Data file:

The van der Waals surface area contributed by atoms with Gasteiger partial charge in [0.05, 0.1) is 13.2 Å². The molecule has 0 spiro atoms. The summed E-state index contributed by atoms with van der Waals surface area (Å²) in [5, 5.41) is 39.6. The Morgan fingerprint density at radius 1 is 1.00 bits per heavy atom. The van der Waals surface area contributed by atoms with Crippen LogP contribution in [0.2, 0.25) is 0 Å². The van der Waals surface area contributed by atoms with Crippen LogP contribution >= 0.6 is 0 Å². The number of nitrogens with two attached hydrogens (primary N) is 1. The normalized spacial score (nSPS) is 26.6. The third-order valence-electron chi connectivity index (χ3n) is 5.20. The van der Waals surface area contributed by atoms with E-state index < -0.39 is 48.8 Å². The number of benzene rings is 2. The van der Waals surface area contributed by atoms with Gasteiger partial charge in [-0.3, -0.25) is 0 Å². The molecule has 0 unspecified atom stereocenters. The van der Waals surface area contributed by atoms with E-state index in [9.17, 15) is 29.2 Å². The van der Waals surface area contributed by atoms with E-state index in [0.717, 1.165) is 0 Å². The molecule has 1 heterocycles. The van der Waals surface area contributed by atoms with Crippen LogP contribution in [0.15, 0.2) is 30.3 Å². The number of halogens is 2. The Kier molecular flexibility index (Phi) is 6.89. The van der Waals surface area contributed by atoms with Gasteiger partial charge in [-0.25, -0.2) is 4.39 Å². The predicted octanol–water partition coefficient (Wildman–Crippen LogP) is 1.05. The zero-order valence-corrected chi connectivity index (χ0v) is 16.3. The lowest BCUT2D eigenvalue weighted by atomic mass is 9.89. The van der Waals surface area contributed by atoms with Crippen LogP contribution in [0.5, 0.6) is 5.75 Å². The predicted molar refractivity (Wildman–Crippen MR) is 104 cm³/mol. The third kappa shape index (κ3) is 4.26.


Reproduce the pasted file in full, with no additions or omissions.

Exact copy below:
The van der Waals surface area contributed by atoms with Gasteiger partial charge in [0.05, 0.1) is 13.2 Å². The molecule has 0 spiro atoms. The summed E-state index contributed by atoms with van der Waals surface area (Å²) in [5, 5.41) is 39.6. The Morgan fingerprint density at radius 1 is 1.00 bits per heavy atom. The van der Waals surface area contributed by atoms with Crippen LogP contribution in [0.2, 0.25) is 0 Å². The van der Waals surface area contributed by atoms with Crippen LogP contribution >= 0.6 is 0 Å². The number of nitrogens with two attached hydrogens (primary N) is 1. The normalized spacial score (nSPS) is 26.6. The third-order valence-electron chi connectivity index (χ3n) is 5.20. The van der Waals surface area contributed by atoms with E-state index < -0.39 is 48.8 Å². The number of benzene rings is 2. The van der Waals surface area contributed by atoms with Gasteiger partial charge in [-0.3, -0.25) is 0 Å². The molecule has 0 unspecified atom stereocenters. The van der Waals surface area contributed by atoms with E-state index in [9.17, 15) is 29.2 Å². The van der Waals surface area contributed by atoms with E-state index in [0.717, 1.165) is 0 Å². The molecule has 1 heterocycles. The van der Waals surface area contributed by atoms with Crippen LogP contribution in [0.15, 0.2) is 30.3 Å². The number of halogens is 2. The Kier molecular flexibility index (Phi) is 6.89. The van der Waals surface area contributed by atoms with Gasteiger partial charge in [-0.25, -0.2) is 4.39 Å². The predicted octanol–water partition coefficient (Wildman–Crippen LogP) is 1.05. The zero-order valence-corrected chi connectivity index (χ0v) is 16.3. The lowest BCUT2D eigenvalue weighted by atomic mass is 9.89. The van der Waals surface area contributed by atoms with Crippen LogP contribution in [0.5, 0.6) is 5.75 Å². The predicted molar refractivity (Wildman–Crippen MR) is 104 cm³/mol. The third kappa shape index (κ3) is 4.26.